Working on a tight schedule, each class at the Owings Mills school for children with learning and developmental disabilities built their entries, bearing in mind this year's "O Say Can You See" theme. With teachers' supply carts for wheels, they marched their sparkling displays before a panel of judges.
An elementary class mixed a bit of Dr. Seuss into the project. They wore the familiar Cat in the Hat stripes, made smiley faces on balloons and cut star patterns into paper bags. Another class outlined a big red wagon with letters to soldiers.
"Thank you for fighting for our country," 10-year-old Danny Simon wrote. "We appreciate your hard work."
A middle school class built Lady Liberty out of green construction paper and placed a classmate's grinning photo in the spot for a face.
"That's my face on hers," said Jack King, 10.
Yosef Katz, 12, who said he once was "even inside the statue but not all the way to the top," pronounced the color choice accurate. "She used to be copper-colored, but over time, the air turned her green."
The high school teams drew on their engineering, art and research skills as they fashioned floats with multitiered sparklers and firecrackers, a towering lighthouse and a model of the HMS Tonnant, the ship from which Francis Scott Key viewed the bombardment of Fort McHenry in 1814.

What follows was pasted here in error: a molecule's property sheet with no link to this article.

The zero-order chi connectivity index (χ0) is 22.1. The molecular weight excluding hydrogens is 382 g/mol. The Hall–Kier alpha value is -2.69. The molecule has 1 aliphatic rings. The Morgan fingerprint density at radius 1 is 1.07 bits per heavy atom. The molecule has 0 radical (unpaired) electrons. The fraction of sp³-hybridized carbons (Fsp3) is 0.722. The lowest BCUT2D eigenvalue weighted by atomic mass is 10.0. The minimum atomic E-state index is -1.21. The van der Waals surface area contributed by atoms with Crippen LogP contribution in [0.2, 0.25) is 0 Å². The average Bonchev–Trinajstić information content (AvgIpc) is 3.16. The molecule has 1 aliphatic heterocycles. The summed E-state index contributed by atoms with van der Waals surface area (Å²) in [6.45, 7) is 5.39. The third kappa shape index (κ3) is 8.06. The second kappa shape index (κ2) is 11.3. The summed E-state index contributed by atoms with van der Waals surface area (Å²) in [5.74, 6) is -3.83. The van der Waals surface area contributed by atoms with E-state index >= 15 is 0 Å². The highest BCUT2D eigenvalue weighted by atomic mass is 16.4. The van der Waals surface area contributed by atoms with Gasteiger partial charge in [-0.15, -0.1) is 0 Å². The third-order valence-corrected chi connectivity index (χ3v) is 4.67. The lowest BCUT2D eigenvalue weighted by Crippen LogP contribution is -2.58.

A mannequin with many different features took the prize for most creative.
"We are all different," said Krissy Walter, 16, wearing oversized red-white-and-blue glasses frames made from pipe cleaners. "We come in all shapes, colors and sizes, but we all share the American dream."
The judges deliberated long enough for the students and their audience to sing several patriotic songs and for about 10 children to take turns reciting the lines of the Declaration of Independence. Grady Naylor, 10, started the reading and finished the recitation with "Happy 4th, Mom."
After what they called a truly difficult, close decision, the judges awarded "best in show" to the lighthouse float, which, they said, incorporated theme and supplies in the cleverest way.
Students surrounded the lighthouse, modeled after the school's signature symbol, with cardboard dioramas of familiar Baltimore scenes — Camden Yards with a large 'O' baseball, the Inner Harbor with tiny ships, Fort McHenry and its barracks and the Flag House, draped in the nation's banner.
Tom Kerney, 15, introduced the scene with "Come on down to beautiful Baltimore, home of history and culture." He and classmates posed for yearbook photos with their winning float and their trophy.